The next ten years witnessed a kaleidoscopic array of post-conviction proceedings. On December 22, 1995, the petitioner moved for a new trial or in the alternative an evidentiary hearing on the ground of newly discovered evidence. Agreeing that the proffered evidence was not newly discovered, we affirmed the district court's denial of the motion. Trenkler II, 1998 WL 10265, at *4. The district court and this court subsequently rejected as time-barred an application, brought under 28 U.S.C. § 2255, that alleged ineffective assistance of counsel. See Trenkler III, 268 F.3d at 27. The petitioner's other efforts met a similar fate. See, e.g., Trenkler IV, 83 Fed. Appx. at 472.
On August 24, 2004, the petitioner sought a writ of mandamus in this court, claiming for the first time that 18 U.S.C. §§ 844(d) and 844(i) required specific jury authorization as a condition precedent to the imposition of a life sentence. We summarily rejected his foray, noting that it amounted to a second or successive section 2255 petition and, as such, ran afoul of the gatekeeping provisions of the Antiterrorism and Effective Death Penalty Act of 1996 (AEDPA), Pub.L. No. 104-132, 110 Stat. 1214.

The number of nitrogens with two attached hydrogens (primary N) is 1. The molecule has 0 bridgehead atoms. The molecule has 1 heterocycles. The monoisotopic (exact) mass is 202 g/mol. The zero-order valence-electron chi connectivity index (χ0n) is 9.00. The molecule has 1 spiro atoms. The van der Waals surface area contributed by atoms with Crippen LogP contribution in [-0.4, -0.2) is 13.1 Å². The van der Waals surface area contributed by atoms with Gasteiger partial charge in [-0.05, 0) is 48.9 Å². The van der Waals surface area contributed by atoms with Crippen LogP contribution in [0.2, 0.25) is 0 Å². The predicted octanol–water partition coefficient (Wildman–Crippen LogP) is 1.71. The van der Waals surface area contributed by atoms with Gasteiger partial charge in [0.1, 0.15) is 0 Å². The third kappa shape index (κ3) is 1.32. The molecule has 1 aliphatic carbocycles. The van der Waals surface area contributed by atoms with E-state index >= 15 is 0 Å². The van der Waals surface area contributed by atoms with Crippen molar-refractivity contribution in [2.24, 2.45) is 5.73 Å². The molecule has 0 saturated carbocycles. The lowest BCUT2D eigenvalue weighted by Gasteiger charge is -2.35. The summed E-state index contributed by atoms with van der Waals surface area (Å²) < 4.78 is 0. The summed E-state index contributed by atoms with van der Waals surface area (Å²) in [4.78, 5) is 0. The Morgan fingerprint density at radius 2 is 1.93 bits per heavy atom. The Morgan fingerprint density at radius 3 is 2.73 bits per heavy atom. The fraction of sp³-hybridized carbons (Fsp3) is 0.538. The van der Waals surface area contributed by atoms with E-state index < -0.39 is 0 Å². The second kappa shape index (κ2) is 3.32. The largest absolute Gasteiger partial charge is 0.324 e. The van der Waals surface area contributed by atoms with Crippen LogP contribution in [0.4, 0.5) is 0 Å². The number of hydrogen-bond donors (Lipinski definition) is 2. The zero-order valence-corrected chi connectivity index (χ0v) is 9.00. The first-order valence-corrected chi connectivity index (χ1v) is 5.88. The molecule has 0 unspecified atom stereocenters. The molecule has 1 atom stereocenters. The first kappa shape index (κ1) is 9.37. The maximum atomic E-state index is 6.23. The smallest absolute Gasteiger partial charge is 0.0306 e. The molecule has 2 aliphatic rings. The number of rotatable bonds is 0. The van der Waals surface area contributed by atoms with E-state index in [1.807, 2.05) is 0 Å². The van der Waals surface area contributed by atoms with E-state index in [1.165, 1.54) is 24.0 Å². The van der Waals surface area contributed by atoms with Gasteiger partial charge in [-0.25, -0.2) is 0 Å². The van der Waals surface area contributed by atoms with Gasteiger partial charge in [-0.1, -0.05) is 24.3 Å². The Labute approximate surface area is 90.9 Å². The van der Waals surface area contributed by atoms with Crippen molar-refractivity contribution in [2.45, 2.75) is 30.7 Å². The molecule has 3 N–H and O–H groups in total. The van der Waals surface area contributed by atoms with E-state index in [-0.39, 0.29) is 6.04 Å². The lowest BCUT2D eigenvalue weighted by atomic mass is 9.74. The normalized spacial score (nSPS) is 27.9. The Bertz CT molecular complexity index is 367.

Undeterred by this setback, the petitioner wrote to the original trial judge, making essentially the same argument. The district court appointed counsel and, on November 6, 2006, appointed counsel moved for the issuance of a writ of error coram nobis or in the alternative a writ of audita querela. Although the petitioner used the docket number of the original criminal case, the district court treated the filing as constituting a new civil action and assigned a new docket number to it. The court reasoned that coram nobis, like its habeas corpus counterpart, is civil in nature.
A writ of error coram nobis is a commonlaw writ through which a rendering court, subject to certain conditions, may correct its own judgment on the basis of some patent error affecting the validity or regularity of that judgment. The writ of audita querela, introduced during the reign of Edward III, is sometimes available to reopen a judgment when an important matter concerning a defendant's case has arisen since the entry of the judgment. It is said that coram nobis is distinguished from audita querela in that the former attacks the judgment itself whereas the latter is directed against the enforcement of the judgment. See 7A C.J.S. Audita Querela § 2, at 901 (1980). For present purposes, there is no material difference between the two ancient writs. Thus, we refer herein only to the writ of error coram nobis.